After writing many articles on piano playing and providing written ‘lessons’ on piano works for various magazines, I’m aware just how tricky it can be to teach via speech or written ‘speech’ at least. Finding the right expressions, phrases or words isn’t easy, and can be quite cumbersome. Lessons provide the opportunity to really show how to do it. But then, teaching young, very gifted students (such as those who would have frequented Anna Kantor’s class) is quite different from working with those wanting to pass a few exams, play for pleasure or even take a diploma.
Nevertheless, I decided to give this concept a chance. I asked a student to participate in my experiment, and I conducted a thirty minute lesson without touching the keyboard. We worked on a few scales, arpeggios, and a Grade 7 exam piece.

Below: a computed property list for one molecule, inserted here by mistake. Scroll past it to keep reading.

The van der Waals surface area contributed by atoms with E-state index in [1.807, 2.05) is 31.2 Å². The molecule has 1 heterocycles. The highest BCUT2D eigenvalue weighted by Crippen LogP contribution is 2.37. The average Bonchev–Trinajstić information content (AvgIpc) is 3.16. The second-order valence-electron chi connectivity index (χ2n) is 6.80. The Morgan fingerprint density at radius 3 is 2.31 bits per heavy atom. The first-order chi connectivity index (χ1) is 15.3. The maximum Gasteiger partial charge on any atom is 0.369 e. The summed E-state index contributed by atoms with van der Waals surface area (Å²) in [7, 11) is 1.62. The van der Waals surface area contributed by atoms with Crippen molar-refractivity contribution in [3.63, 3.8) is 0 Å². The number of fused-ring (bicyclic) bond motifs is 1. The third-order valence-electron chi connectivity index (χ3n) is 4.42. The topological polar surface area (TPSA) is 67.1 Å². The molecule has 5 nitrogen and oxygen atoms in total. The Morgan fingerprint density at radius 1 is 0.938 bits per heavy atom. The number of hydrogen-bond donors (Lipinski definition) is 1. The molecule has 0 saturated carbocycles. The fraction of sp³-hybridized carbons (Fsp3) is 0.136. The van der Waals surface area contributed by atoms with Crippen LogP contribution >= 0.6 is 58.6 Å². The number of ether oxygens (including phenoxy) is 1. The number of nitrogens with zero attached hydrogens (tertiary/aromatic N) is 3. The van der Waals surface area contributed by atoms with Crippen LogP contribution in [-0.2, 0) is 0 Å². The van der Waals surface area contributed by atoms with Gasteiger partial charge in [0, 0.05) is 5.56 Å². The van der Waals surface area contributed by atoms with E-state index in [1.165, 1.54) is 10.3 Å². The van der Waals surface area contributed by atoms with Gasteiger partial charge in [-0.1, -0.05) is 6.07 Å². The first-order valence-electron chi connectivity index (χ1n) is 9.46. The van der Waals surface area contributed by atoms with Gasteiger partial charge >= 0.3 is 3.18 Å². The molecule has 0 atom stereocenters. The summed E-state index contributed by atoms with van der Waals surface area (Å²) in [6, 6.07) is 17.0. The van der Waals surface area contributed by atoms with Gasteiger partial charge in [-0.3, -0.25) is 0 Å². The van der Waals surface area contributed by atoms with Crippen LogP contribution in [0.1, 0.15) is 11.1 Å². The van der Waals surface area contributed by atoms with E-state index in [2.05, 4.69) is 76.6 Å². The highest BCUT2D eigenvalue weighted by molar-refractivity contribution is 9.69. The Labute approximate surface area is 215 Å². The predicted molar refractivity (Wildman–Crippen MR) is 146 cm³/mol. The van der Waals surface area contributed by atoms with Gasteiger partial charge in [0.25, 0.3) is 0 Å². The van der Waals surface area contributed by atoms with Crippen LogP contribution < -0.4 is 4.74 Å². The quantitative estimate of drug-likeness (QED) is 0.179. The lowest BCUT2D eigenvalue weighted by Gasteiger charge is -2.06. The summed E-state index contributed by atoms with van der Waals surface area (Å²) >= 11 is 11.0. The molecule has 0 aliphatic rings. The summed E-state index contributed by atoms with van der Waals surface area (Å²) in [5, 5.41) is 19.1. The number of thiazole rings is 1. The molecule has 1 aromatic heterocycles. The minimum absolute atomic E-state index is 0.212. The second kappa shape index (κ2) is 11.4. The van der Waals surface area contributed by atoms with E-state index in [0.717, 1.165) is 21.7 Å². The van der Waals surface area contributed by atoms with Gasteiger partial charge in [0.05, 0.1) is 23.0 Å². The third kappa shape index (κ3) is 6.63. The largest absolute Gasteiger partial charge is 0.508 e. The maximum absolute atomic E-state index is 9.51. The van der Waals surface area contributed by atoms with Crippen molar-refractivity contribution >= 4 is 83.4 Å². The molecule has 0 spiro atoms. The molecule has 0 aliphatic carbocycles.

Teaching scales might seem easy without demonstrating, but at the start of the lesson my student wasn’t moving as flexibly as she might, and rather than show the necessary finger movement in slow motion (as I normally would) followed by the rotational hand/wrist motion needed between notes and/or groups of notes, I’m left trying to describe it, which takes twice as long (and isn’t really as effective). Testing knowledge of keys/key signatures and pin pointing fingering is simple, but we then talk about accentuation and touch, which posses a few problems for the ‘verbalist’ (i.e. me!). I end up singing where accents might be placed or at least practised, and using my voice to show how to work in various rhythms in order to strengthen fingers, especially those in the left hand.